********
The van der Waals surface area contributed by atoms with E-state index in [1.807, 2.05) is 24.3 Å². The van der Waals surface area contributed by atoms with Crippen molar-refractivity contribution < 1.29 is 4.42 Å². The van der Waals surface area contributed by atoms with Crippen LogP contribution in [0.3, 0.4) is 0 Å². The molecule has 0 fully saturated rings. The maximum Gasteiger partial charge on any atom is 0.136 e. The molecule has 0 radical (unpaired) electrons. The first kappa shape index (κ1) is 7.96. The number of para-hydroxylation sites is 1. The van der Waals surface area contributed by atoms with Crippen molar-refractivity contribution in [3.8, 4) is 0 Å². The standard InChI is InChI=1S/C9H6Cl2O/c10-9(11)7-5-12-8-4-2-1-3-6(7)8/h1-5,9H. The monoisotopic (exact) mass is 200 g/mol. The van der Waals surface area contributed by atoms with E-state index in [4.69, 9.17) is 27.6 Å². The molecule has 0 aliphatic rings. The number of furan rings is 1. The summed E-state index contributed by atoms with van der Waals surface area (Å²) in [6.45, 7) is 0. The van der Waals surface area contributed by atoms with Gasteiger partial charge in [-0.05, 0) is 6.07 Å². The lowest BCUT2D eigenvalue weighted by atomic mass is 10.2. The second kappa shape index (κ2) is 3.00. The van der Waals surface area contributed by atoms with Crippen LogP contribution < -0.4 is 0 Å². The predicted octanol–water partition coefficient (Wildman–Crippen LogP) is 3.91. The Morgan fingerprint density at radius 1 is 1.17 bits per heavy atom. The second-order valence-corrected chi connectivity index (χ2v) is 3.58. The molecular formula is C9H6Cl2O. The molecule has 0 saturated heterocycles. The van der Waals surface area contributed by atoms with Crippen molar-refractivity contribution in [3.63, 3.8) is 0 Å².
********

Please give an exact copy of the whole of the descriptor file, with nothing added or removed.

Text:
The van der Waals surface area contributed by atoms with E-state index in [1.807, 2.05) is 24.3 Å². The van der Waals surface area contributed by atoms with Crippen molar-refractivity contribution < 1.29 is 4.42 Å². The van der Waals surface area contributed by atoms with Crippen LogP contribution in [0.3, 0.4) is 0 Å². The molecule has 0 fully saturated rings. The maximum Gasteiger partial charge on any atom is 0.136 e. The molecule has 0 radical (unpaired) electrons. The first kappa shape index (κ1) is 7.96. The number of para-hydroxylation sites is 1. The van der Waals surface area contributed by atoms with Crippen molar-refractivity contribution in [3.8, 4) is 0 Å². The standard InChI is InChI=1S/C9H6Cl2O/c10-9(11)7-5-12-8-4-2-1-3-6(7)8/h1-5,9H. The monoisotopic (exact) mass is 200 g/mol. The van der Waals surface area contributed by atoms with E-state index in [4.69, 9.17) is 27.6 Å². The molecule has 0 aliphatic rings. The number of furan rings is 1. The summed E-state index contributed by atoms with van der Waals surface area (Å²) in [6.45, 7) is 0. The van der Waals surface area contributed by atoms with Gasteiger partial charge in [-0.05, 0) is 6.07 Å². The lowest BCUT2D eigenvalue weighted by atomic mass is 10.2. The second kappa shape index (κ2) is 3.00. The van der Waals surface area contributed by atoms with Crippen LogP contribution < -0.4 is 0 Å². The predicted octanol–water partition coefficient (Wildman–Crippen LogP) is 3.91. The Morgan fingerprint density at radius 1 is 1.17 bits per heavy atom. The second-order valence-corrected chi connectivity index (χ2v) is 3.58. The molecular formula is C9H6Cl2O. The molecule has 0 saturated heterocycles. The van der Waals surface area contributed by atoms with Crippen molar-refractivity contribution in [3.63, 3.8) is 0 Å².